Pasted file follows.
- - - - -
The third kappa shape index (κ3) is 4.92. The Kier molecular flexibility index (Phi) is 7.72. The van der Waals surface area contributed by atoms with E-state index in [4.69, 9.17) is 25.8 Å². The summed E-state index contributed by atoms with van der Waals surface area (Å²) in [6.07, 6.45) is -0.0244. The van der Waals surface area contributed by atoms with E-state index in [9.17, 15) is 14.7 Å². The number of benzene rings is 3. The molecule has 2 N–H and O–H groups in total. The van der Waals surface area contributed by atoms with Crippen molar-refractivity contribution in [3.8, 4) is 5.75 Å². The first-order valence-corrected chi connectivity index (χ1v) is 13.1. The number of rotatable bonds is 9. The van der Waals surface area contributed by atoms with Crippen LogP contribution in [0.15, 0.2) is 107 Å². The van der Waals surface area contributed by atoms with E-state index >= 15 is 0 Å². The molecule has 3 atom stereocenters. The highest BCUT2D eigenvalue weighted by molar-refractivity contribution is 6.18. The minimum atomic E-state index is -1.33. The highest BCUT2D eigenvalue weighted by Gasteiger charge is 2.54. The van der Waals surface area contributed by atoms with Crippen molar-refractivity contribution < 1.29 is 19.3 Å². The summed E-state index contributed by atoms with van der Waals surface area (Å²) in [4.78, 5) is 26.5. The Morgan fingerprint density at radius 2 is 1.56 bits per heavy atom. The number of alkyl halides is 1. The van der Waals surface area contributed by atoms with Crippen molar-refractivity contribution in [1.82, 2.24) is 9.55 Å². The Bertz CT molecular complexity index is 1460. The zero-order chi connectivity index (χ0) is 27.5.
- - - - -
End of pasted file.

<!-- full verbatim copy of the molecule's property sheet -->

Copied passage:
The third kappa shape index (κ3) is 4.92. The Kier molecular flexibility index (Phi) is 7.72. The van der Waals surface area contributed by atoms with E-state index in [4.69, 9.17) is 25.8 Å². The summed E-state index contributed by atoms with van der Waals surface area (Å²) in [6.07, 6.45) is -0.0244. The van der Waals surface area contributed by atoms with E-state index in [9.17, 15) is 14.7 Å². The number of benzene rings is 3. The molecule has 2 N–H and O–H groups in total. The van der Waals surface area contributed by atoms with Crippen molar-refractivity contribution in [3.8, 4) is 5.75 Å². The first-order valence-corrected chi connectivity index (χ1v) is 13.1. The number of rotatable bonds is 9. The van der Waals surface area contributed by atoms with Crippen LogP contribution in [0.15, 0.2) is 107 Å². The van der Waals surface area contributed by atoms with E-state index >= 15 is 0 Å². The molecule has 3 atom stereocenters. The highest BCUT2D eigenvalue weighted by molar-refractivity contribution is 6.18. The minimum atomic E-state index is -1.33. The highest BCUT2D eigenvalue weighted by Gasteiger charge is 2.54. The van der Waals surface area contributed by atoms with Crippen molar-refractivity contribution < 1.29 is 19.3 Å². The summed E-state index contributed by atoms with van der Waals surface area (Å²) in [4.78, 5) is 26.5. The Morgan fingerprint density at radius 2 is 1.56 bits per heavy atom. The number of alkyl halides is 1. The van der Waals surface area contributed by atoms with Crippen molar-refractivity contribution in [1.82, 2.24) is 9.55 Å². The Bertz CT molecular complexity index is 1460. The zero-order chi connectivity index (χ0) is 27.5.